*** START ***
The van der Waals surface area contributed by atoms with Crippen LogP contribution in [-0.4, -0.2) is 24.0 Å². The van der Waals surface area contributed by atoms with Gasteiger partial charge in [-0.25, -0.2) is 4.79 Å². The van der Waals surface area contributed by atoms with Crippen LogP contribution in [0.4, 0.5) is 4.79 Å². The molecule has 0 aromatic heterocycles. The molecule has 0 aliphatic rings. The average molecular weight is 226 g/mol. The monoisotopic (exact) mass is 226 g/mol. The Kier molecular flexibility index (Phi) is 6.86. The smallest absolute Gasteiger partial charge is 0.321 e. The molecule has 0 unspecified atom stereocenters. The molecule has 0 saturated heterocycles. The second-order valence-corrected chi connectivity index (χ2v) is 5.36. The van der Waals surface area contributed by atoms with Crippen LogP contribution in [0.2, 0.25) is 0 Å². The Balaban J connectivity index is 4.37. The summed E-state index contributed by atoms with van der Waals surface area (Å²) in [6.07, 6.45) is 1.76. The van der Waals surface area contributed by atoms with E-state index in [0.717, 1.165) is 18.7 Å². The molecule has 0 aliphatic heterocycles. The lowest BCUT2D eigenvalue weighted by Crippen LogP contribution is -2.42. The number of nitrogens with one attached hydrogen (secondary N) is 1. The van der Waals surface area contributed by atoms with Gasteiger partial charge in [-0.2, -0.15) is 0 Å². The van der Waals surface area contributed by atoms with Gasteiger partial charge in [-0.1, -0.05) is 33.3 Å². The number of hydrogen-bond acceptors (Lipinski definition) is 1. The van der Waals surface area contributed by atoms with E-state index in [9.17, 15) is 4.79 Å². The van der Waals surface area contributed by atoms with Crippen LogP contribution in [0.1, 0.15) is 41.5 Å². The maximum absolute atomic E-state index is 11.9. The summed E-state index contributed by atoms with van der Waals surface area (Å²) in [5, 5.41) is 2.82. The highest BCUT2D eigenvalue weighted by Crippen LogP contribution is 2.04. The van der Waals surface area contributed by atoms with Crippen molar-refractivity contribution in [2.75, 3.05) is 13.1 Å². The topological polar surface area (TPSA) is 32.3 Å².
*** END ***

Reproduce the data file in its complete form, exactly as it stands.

The van der Waals surface area contributed by atoms with Crippen LogP contribution in [-0.4, -0.2) is 24.0 Å². The van der Waals surface area contributed by atoms with Gasteiger partial charge in [-0.25, -0.2) is 4.79 Å². The van der Waals surface area contributed by atoms with Crippen LogP contribution in [0.4, 0.5) is 4.79 Å². The molecule has 0 aromatic heterocycles. The molecule has 0 aliphatic rings. The average molecular weight is 226 g/mol. The monoisotopic (exact) mass is 226 g/mol. The Kier molecular flexibility index (Phi) is 6.86. The smallest absolute Gasteiger partial charge is 0.321 e. The molecule has 0 unspecified atom stereocenters. The molecule has 0 saturated heterocycles. The second-order valence-corrected chi connectivity index (χ2v) is 5.36. The van der Waals surface area contributed by atoms with Crippen LogP contribution in [0.2, 0.25) is 0 Å². The Balaban J connectivity index is 4.37. The summed E-state index contributed by atoms with van der Waals surface area (Å²) in [6.07, 6.45) is 1.76. The van der Waals surface area contributed by atoms with E-state index in [0.717, 1.165) is 18.7 Å². The molecule has 0 aliphatic heterocycles. The lowest BCUT2D eigenvalue weighted by Crippen LogP contribution is -2.42. The number of nitrogens with one attached hydrogen (secondary N) is 1. The van der Waals surface area contributed by atoms with Gasteiger partial charge in [-0.2, -0.15) is 0 Å². The van der Waals surface area contributed by atoms with Gasteiger partial charge in [-0.1, -0.05) is 33.3 Å². The number of hydrogen-bond acceptors (Lipinski definition) is 1. The van der Waals surface area contributed by atoms with E-state index in [9.17, 15) is 4.79 Å². The van der Waals surface area contributed by atoms with Crippen LogP contribution in [0.1, 0.15) is 41.5 Å². The maximum absolute atomic E-state index is 11.9. The summed E-state index contributed by atoms with van der Waals surface area (Å²) in [5, 5.41) is 2.82. The highest BCUT2D eigenvalue weighted by Crippen LogP contribution is 2.04. The van der Waals surface area contributed by atoms with Crippen molar-refractivity contribution in [2.75, 3.05) is 13.1 Å². The topological polar surface area (TPSA) is 32.3 Å².